“Jenny Farrell has led an openly gay life – except with her conventional family. When she finally decides to start a family and marry the woman they thought was just her roommate, the small, safe world the Farrells inhabited changes forever. They are left with a simple and difficult choice – either change with it or drown.”
Starring Katherine Heigl, Alexis Bledel, Tom Wilkinson, Grace Gummer and Linda Emond
Written and Directed by Mary Agnes Donoghue
Many people have mentioned this movie as “That movie that stars that chick from Grey’s Anatomy and the daughter from Gilmore Girls”- and while they are not wrong, I think the film deserves more than being related to those two stars alone.
The movie that could have been amazing does fall just a bit flat, but it touches on a subject that I find very important- how love is love and how people need to stop criticizing when it comes to who anyone is “allowed” to fall in love with.
I can appreciate Kathrine Heigl for the roles I have seen her in. As for Alexis Bledel, I will admit- I am a huge Gilmore Girls fan and although it’s hard to stop thinking of her as the teen-aged Rory, I liked seeing her in a role where she was more of an adult. Seeing the two actresses together is a very refreshing way to see them, both individually and in an attempt to be a couple for the film.
I can only imagine what it would be like to lie to your family about your sexual orientation and about who you want to spend your life with, for so many years. The fact that this is still an issue today drives me up the wall. It is not the first time a film has touched base on this topic, but I hope the fact that this film has so many well-known actors in it, is going to get a few of the “younger groups” to be interested in watching and hopefully learning while keeping an open mind.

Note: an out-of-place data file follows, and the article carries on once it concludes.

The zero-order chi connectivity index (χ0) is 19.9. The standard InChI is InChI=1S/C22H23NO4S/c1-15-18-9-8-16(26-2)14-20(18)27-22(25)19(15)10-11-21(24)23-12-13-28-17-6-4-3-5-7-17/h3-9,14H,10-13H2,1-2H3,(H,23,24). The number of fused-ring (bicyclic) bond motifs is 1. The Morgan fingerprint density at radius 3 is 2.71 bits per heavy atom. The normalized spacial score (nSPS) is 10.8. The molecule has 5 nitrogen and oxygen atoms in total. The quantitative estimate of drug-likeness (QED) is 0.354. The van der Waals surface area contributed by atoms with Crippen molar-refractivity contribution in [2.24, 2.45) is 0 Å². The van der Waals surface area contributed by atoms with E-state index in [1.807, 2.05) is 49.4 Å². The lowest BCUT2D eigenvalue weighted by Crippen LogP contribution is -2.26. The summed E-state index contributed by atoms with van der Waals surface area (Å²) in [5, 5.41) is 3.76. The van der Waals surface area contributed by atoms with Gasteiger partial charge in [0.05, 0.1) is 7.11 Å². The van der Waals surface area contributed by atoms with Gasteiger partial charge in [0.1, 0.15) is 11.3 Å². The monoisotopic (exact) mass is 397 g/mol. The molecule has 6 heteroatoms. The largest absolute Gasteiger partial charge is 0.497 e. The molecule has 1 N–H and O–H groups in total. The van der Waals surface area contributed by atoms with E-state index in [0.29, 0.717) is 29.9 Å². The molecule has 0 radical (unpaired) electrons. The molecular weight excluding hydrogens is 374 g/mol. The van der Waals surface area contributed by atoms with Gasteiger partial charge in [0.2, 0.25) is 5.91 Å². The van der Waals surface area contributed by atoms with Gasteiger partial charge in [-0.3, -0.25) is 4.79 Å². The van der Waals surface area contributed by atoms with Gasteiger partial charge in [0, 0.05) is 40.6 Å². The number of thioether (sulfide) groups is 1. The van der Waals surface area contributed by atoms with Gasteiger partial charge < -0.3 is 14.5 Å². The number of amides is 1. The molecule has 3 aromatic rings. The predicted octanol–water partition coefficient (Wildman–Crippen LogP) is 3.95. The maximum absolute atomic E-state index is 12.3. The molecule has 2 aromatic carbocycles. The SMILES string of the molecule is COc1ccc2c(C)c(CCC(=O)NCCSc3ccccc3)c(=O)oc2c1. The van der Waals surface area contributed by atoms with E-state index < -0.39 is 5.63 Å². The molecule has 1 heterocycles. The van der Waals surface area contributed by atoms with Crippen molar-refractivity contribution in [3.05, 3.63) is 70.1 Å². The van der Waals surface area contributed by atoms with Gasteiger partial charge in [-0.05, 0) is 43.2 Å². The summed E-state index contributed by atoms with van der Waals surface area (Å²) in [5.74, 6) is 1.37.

There is a good chemistry between Heigl and Bledel, however when it comes to more intimate scenes- they still seem awkward. Tom Wilkinson has always been one of my favorite actors and I believe both he and Linda Emond do marvelous jobs at portraying parents who are given shocking news. They have a hard time with it but they both stand up for their daughter, almost as though it is just by instinct- even when they may not be exactly “warm” to the idea. I do not want to give any part of the film away as a spoiler, so I’m trying to keep the main details out. However, the whole film has a hint of comedy to it, which is a relief. I teared up a few times- especially when there were parts between the Heigl and Wilkinson. Anything that involves family is a huge tear jerker for me though, so it may not be this way for everyone who watches the film.
Whether you are someone who is going through it themselves or is merely sympathetic to those who are, you can’t help but feel something towards this film. I don’t mean to make it seem like there is no humor at all- I did laugh quite a bit. If you watch the film after reading this review, just keep in mind “That grass is so dead.”
Some parts seem like it was added just to have even more drama included- which I felt unnecessary because the topic itself is hard enough. By the end of the film, you tend to forget about those scenes and see the film as a whole.
Overall, it could have been much better but there are moments that made me feel incredibly angry, saddened, empowered, happy and moments that were simply touching.
I would give it a 7 out of 10.
Have you seen it yet? What were your thoughts?